Imagine a surgeon asking a Siri-like digital assistant in the operations theater about the options available in a risky operation, based on the patient’s medical history matched with a global database of similar cases. The “assistant” comes up with several options in a split second and, the surgeon and his team, choose one that they think is best and proceed.
Jimmy Kimmel made an emotional plea for improving the nation’s health care system on Monday night after revealing that his infant son was born with a potentially life threatening heart condition. The late-night host ignited a new conversation about America’s healthcare by bringing an emotional aspect to the debate.
By now, we have it on good authority that healthcare is complicated. Apparently, many healthcurious tech investors have come to similar conclusions. Healthcare investor Dr. Bijan SalehizadehIt seems that after several years of breathless hype, expectations have returned to earth (or lower) for many healthtech startups.
The United States spends the most on health care per person — $9,237 – according to two new papers published in the journal The Lancet. Somalia spends the least – just $33 per person. The data covering 184 countries was collected and analyzed by the Global Burden of Disease Health Financing Collaborator Network, a network of investigators from around the world with expertise in various aspects of health care. In between those two extremes, the spending is quite literally all over the map.
Did you know that a printer or a surveillance camera can be used to attack your network or that of another company? That’s what happened on October 21, 2016, when a large number of Internet of Things (IoT) devices were used to direct bogus traffic at targeted servers belonging to Dyn, a major provider of domain name system services to other companies. The attack impacted several major websites, including Twitter, Pinterest, Reddit, GitHub, Etsy, Tumblr, Spotify, PayPal, Verizon, Comcast, and the PlayStation network.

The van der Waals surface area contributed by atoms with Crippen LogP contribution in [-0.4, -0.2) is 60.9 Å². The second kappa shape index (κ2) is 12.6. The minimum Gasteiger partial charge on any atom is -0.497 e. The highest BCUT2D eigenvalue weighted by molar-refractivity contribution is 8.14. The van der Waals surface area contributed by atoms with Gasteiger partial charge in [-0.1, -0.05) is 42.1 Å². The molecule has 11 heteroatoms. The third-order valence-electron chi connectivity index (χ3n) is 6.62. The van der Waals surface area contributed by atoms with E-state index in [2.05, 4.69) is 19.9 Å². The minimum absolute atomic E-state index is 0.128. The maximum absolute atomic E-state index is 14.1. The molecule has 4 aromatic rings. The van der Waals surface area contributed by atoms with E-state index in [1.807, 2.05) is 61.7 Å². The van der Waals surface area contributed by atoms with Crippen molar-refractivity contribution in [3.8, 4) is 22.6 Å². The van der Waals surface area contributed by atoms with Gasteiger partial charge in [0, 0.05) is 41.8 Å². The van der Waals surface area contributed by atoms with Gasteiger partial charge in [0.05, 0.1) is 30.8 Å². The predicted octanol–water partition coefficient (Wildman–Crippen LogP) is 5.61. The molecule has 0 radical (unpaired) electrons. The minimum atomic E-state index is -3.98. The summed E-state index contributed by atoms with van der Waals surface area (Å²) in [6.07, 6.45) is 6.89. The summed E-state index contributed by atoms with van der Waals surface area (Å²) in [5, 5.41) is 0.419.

For most of his life, Carl Goulden had near perfect health. He and his wife, Wanda, say that changed 10 years ago. Carl remembers feeling, “a lot of pain in the back, tired, fatigue, yellow eyes — a lot of jaundice.”
Wanda, chimes in: “Yellow eyes, gray-like skin.” His liver wasn’t working, she explains. “It wasn’t filtering.”
Trials of sensor-packed bandages that are capable of monitoring wounds could start happening within the next 12 months.
The innovative development is being led by Swansea University’s Institute of Life Science that is working on packing the tracking tech inside of 3D printed bandages. Those sensors will be able to monitor the state of a wound and relay that information back to a doctor to help customise the treatment.
I’m a physician at the end of more than a decade of training. I’ve dissected cadavers in anatomy lab. I’ve pored over tomes on the physiology of disease. I’ve treated thousands of patients with ailments as varied as hemorrhoids and cancer.
And yet the way I care for patients often has less to do with the medical science I’ve spent my career absorbing than with habits, environmental cues and other subtle nudges that I think little about.
There’s currently a shortage of over seven million physicians, nurses and other health workers worldwide, and the gap is widening. Doctors are stretched thin — especially in underserved areas — to respond to the growing needs of the population.
Meanwhile, training physicians and health workers is historically an arduous process that requires years of education and experience.
Proponents of consumerism in health care say simple steps can save patients a lot of money. Skeptics say the system is too complex for shopping to pay off in most cases. Patients are told they need to take greater control over their care. But are laypeople capable of sifting through all their choices to make the right decisions—particularly when it comes to costs?